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No Nonsense Negotiations

The actions of the first officer on the scene of a hostage situation can mean the difference between life and death.

April 01, 1996  |  by Cecil Pearson

In the picture-perfect world of Hollywood, hostage negotiations often have happy endings. But in the real world of policing, these crises often have fatal consequences for hostages, suspects, innocent bystanders and law enforcement officers.

Like a well-written Hollywood script, however, the goal of any hostage negotiation is to bring the crisis to a close without the loss of lives.

With improved communications systems, alarm systems and faster response times, first responders now have the advantage of arriving in the early stages — before things get out of control.

As the first arriving officer, remember that time is on your side; the longer the incident goes, the calmer it becomes. Time decreases anxiety and stress, while giving tactical and negotiating units a chance to set up, plan and initiate specific techniques.

Securing The Premises

When you have confined that hostages are indeed being held, a series of procedures must be set in motion.

First and foremost is the safety of the officer. Under no circumstances should you place yourself in danger. Seek cover. From a position of safety, attempt to block any escape path accessible to the hostage-taker. Then, immediately advise your dispatcher of the following:

  • Your exact location
  • The exact specifics of the incident
  • The exact location of the suspect(s) and hostage(s)
  • Advisements and/or warnings to responding units.

After the above is accomplished, the first officer on the scene must realize he or she should assume command of the incident until relieved by a superior officer. This entails:

  • Establishing perimeters, inner, outer
  • Establishing a temporary command post
  • Directing responding units to specific locations
  • Evacuating unaffected civilians from the area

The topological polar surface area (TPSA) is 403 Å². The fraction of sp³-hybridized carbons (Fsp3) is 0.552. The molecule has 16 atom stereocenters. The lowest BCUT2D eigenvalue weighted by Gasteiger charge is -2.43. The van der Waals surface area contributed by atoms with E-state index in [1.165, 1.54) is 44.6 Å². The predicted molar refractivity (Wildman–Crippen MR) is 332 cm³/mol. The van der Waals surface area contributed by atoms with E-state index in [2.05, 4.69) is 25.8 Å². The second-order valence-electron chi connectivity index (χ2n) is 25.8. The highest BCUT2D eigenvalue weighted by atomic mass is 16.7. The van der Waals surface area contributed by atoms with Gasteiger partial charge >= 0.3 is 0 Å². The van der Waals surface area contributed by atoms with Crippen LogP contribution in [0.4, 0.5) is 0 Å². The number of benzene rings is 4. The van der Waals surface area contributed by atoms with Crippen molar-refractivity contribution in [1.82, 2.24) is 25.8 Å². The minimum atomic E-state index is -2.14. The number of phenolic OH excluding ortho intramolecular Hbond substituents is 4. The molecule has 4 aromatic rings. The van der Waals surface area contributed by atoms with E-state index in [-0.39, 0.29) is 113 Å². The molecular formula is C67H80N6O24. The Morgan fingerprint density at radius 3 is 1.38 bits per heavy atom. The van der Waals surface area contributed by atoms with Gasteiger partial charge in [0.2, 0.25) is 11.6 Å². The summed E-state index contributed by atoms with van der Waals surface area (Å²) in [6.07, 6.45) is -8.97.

At the outset of a crisis incident, you'll also find that civilian volunteers may try to negotiate with the suspect. Although they may claim to be acquaintances or relatives of the individual, do not allow them to make contact with the suspect(s). Their contact may aggravate and/or push the suspect into more aggressive behavior. As the first officer on-scene, you should try to control the entire situation.

Make No Promises

The actions you take during a crisis  incident may indeed set the stage for a successful outcome or a tragic conclusion. If pushed into a conversation with a hostage-taker, under no circumstances should you promise anything. If promise are made at this point in time, further negotiations may be hindered. Never agree to change places with the hostage. This serves no purpose and quite possibly may be exactly what the hostage-taker is hoping for. Most importantly, note any demands made by the suspect. Upon the arrival of the negotiators, these demands become extremely important in terms of understanding the motives and intentions of the hostage-taker(s). for obvious reasons, never supply a weapon.

As in all incidents of this nature, firearms discipline is extremely important. As the first officer arriving on-scene, tension levels are high, causing the possibility of emotional outbursts from all those involved. From a negotiator's viewpoint, words can always be taken back-bullets can't.


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